So we have come to our final category of dishonest quotation. This is a less serious category in some ways, but it is still:
5. When an illegitimate inference is drawn from a quotation.
In fact it would be possible to charge Mrs. Riplinger with serious theological error in this regard, for she cites statements that Jesus is fully man as if to say so meant that he is not also God! On P. 304 she quotes from Westcott's Historic Faith: “Christ was and is perfectly man,” as if it is a heretical statement. Now, if Westcott had said that Christ was perfectly man and nothing else, it would be questionable, but of course he did not! In fact he had already taught in the same book that “His Godhead is one with the Godhead of the Father.” Westcott was an orthodox Trinitarian, as any perusal of his works will more than make clear, and as our series has shown!
On P. 368 Riplinger asserts that Westcott “Believed Jesus had sinned.” She refers the reader to P. 35 of Westcott’s John. Nothing on that page necessarily indicates that Westcott believed Jesus was a sinner; this has to be read into what Westcott wrote. It may be that she is thinking of this passage:
“All that truly belongs to humanity, all therefore that belongs to every individual in the whole race, belongs also to Him.”
But to say that includes sin is to beg the question, to assume what has to be proved. Many theologians deny that sin can be said to ‘truly belong’ to humanity as created, and that it is therefore an interloper. Then again, it may be she is thinking of what he says concerning the “weakness” of the incarnate Christ:
“As ‘the Son of Man’ He is revealed to the eyes of His first martyr, that Christians may learn that which is begun in weakness shall be completed in eternal majesty.”
But then it is incumbent upon Riplinger to prove that Westcott necessarily equated sin and weakness. Westcott’s own writings do not allow us to say that he did, however, for, writing on Hebrews 5.2, Westcott says,
“Weakness does not absolutely involve sin, so that the weakness and the sin, even in the case of man as he is, are two separate elements. In the case of the human High-priest weakness actually issued in sin. In this respect the parallel with Christ fails. But it has been seen (iv.15) that a sense of the power of the temptation and not the being overpowered by it is the true ground of sympathy. Comp. vii.27.”
Thus we find that Riplinger is once again guilty of libel against Westcott. She has stated that he denied the sinlessness of Christ, apparently making an inference from his use of the word ‘weakness’ to describe Christ’s condition in His humiliation, but when we examine his use of the word ‘weakness;, we find that as Westcott used it, it did not involve sin. Turning to his exposition of Hebrews 4.15, “Tempted in every way like as we are, yet without sin,” a passage that expressly deals with the sinlessness of Christ, we find that Westcott has this to say:
“The words are capable of two distinct interpretations. They may (1) simply describe the issue of the Lord’s temptation, so far as He endured all without the least stain of sin (c. vii.2). Or they may (2) describe a limitation to His temptation. Man’s temptations come in many cases from previous sin. Such temptations had necessarily no place in Christ. He was tempted as we are, sharing our nature, yet with this exception, that there was no sin in him to become the spring of trial.”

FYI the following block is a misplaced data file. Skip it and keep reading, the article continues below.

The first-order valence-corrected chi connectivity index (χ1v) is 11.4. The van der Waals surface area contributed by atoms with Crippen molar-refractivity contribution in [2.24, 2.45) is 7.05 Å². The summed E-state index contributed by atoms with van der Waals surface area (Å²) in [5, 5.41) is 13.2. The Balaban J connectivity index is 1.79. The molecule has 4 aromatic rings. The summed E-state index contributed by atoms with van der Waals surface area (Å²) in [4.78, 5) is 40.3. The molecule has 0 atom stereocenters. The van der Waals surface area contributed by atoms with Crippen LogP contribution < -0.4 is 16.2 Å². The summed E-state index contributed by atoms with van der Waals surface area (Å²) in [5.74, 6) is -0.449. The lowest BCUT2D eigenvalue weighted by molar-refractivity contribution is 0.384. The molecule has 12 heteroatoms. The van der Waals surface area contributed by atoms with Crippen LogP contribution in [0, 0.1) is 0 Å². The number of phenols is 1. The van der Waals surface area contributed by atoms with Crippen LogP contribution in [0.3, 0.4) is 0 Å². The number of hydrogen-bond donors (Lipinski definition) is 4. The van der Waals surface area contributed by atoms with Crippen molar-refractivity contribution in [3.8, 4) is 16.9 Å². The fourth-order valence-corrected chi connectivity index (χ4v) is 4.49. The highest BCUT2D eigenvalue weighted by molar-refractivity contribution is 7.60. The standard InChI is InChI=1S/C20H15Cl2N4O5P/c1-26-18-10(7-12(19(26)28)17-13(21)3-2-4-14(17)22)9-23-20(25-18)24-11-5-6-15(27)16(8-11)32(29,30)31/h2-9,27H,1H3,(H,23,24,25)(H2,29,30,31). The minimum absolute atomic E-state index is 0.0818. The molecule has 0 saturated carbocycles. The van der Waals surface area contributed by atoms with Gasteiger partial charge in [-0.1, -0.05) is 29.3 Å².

So, having gone to a place where the question of the sinlessness of Christ (note that Westcott here, as elsewhere, uses ‘Christ’ to describe the Incarnate Son) is expressly dealt with, we find that Westcott affirmed it. Of course, the fact that Riplinger does not refer her readers to Westcott on Hebrews 4.15 should raise warning signs. If a man has written on Hebrews, then his comment on Hebrews 4.15 will settle once and for all what he thought about the sinlessness of Christ! Note that Westcott gives two options as to what the passage may mean, neither is an attempt to evade the force of the statement "yet without sin." One can only conclude that Riplinger did not refer to Westcott on Hebrews 4.15 because she is not interested in the truth.
Thus end the quotations. The conclusion will follow, God willing, tomorrow.
On P. 213 Riplinger, arguing that the modern versions call into question the historicity of some Biblical characters, quotes Westcott as saying: “David is not a chronological… person.” She cites P. 127 of Vol 2 of westcott's Life. Nothing on this page corresponds to her quotation, as this is a place where there is an error in the reference - the notes in NABV have not been checked very well. Reading Westcott's Life again, I came across the genuine quotation on P. 147. The real quote reads in context:
“David is not a chronological, but a spiritual person in relation, e.g. to Ps cx.”
Note again that Riplinger has universalised a statement that refers to a very specific context, namely a Messianic Psalm. Certainly David is a spiritual figure in Psalm 110, and it is disingenuous to cite a phrase with a specific context as if it were a denial of David’s historicity – which it is not.
 The passage may be found in Historic Faith P. 62
 P. 49. Westcott uses 'Godhead' in the archaic sense of 'deity' here, not as a technical term for the Trinity. Compare Colossians 2.9 in the AV. Despite Gail Riplinger's insistence that 'Godhead' always means the Trinity (P. 379), if it is understood to mean 'Trinity' here, then it must follow that the whole Trinity became incarnate in Jesus of Nazareth. Certain 'Oneness' Pentecostals indeed use this verse in the AV to promote their own heresy that there is only one person who is God. A familiarity with older Christian writers' use of the word 'godhead' would have preserved Riplinger from this error.
 Hebrews P. 122
 Ibid. P. 108, emphasis added
 Life Vol. 2 P. 147